Newspaper article International New York Times

A Raga Renaissance Flourishes ; Nonprofit Collective Is Helping to Revive Indian Classical Genre

Newspaper article International New York Times

A Raga Renaissance Flourishes ; Nonprofit Collective Is Helping to Revive Indian Classical Genre

Article excerpt

A nonprofit collective is helping to revive an Indian classical music genre.

The jeweled raiment and serene kohl-rimmed eyes of Saraswati, the Hindu goddess of knowledge, music and the arts, were projected on a screen behind the stage one recent evening at Pioneer Works, the exhibition and performance space in Red Hook, Brooklyn.

With an ensemble that blended Western instruments and traditional Indian ones, the tabla and sarod, two vocalists -- Roopa Mahadevan, wearing a glittery silver sari, and Haleh Kilmer, in dark jeans and boots -- sang selections including a tribute to the goddess rendered by Ms. Mahadevan in the haunting melismatic style of southern India. The evening celebrated Indian female cultural figures as well as the female members of the Brooklyn Raga Massive, a dynamic nonprofit collaborative formed in 2012 with a mission to expose new audiences to Indian classical music.

Such weekly events highlight different elements of the raga, the backbone of Indian music, and conclude with lively late-night jam sessions in which any musician who observes the house rules is welcome to participate. The Massive's free-floating operations are a vital part of a flowering of Indian music in New York.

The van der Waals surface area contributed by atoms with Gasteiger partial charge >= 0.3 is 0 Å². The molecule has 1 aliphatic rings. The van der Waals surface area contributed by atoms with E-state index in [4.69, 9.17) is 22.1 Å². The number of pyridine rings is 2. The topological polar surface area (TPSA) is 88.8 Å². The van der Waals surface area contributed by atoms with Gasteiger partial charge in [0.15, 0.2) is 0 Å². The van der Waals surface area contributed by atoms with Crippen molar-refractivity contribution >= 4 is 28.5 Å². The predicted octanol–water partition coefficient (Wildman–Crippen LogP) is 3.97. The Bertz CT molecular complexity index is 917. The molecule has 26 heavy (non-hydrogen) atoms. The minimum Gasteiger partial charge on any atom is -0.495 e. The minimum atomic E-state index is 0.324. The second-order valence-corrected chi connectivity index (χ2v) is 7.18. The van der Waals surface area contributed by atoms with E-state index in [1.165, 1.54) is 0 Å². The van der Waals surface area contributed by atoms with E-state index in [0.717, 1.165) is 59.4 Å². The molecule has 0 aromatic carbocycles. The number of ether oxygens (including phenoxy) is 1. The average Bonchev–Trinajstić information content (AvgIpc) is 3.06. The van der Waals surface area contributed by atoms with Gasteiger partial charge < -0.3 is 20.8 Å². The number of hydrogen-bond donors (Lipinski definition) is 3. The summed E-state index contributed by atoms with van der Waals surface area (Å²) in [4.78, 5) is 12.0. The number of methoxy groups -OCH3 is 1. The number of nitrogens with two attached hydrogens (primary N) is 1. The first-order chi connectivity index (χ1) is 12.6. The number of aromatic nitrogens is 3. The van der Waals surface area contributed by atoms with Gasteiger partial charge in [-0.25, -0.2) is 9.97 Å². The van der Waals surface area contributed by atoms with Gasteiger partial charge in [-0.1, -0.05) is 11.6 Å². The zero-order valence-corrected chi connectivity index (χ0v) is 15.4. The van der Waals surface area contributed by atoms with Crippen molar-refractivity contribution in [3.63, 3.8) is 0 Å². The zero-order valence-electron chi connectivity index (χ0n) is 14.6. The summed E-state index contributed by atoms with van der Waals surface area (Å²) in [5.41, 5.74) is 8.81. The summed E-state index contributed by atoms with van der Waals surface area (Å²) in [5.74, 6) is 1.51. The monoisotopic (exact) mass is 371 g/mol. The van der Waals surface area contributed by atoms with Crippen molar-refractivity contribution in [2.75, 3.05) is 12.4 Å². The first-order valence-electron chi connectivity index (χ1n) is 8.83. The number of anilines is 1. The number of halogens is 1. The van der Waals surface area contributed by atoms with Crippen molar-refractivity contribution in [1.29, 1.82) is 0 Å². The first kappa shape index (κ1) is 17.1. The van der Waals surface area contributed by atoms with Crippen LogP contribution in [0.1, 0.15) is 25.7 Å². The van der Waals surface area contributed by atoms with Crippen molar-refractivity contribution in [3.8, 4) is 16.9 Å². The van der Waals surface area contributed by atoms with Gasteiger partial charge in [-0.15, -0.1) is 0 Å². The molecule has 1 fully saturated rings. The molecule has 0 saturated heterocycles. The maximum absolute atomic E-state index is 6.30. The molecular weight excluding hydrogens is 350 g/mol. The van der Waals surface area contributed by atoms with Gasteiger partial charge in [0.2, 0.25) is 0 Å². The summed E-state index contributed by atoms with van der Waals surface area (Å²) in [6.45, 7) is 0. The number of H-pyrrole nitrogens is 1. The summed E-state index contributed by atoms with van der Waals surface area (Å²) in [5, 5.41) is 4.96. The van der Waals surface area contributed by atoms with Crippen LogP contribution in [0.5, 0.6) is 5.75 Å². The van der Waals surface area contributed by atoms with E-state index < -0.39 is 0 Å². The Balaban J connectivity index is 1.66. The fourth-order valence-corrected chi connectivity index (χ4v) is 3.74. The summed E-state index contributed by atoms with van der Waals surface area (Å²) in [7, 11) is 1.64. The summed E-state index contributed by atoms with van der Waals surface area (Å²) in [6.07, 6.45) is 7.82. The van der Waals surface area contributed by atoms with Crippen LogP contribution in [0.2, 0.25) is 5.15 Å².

On April 6, the collective will offer a birthday tribute to Ravi Shankar, the influential sitar player who collaborated with Western musicians including the violinist Yehudi Menuhin and the flutist Jean-Pierre Rampal. Mr. Shankar's impact led The New York Times in 1966 to declare that the raga was "becoming a rage in America," although it deemed it a "curious fad." The Massive refers to its current contemporary movement as a raga renaissance.

Yet according to Par Neiburger, the artistic director of the World Music Institute, the Massive is unusual in that, in contrast to the top-down traditionalist approach of most Indian musical organizations, with loyalty to individual teachers and a guru- disciple hierarchy, its structure is free-form and democratic.

"There is a lot of improvisation in Indian classical music," Mr. Neiburger said. "But the basic forms lend themselves to a tradition that is kept intact and hasn't really been modernized in any extreme way."

Recent events presented by the Massive at Pioneer Works, where the collaborative is in residence until April 27, have included explorations of the Hindustani music of northern India; Indian film and dance; a collaboration with African musicians like the Malian singer Awa Sangho; and a tribute to George Harrison and the Beatles. Coming events include an exploration of Carnatic music, the idiom of southern India, on Tuesday, March 29, and, on April 13, a lineup mixing Cuban rhythms with raga melodies.

The Massive has also explored the influence of Indian music on Western classical composers like Terry Riley, performing his "In C," a Minimalist work from 1964, last year at the Rubin Museum; a recording on the Northern Spy Records label is due out later this year. …

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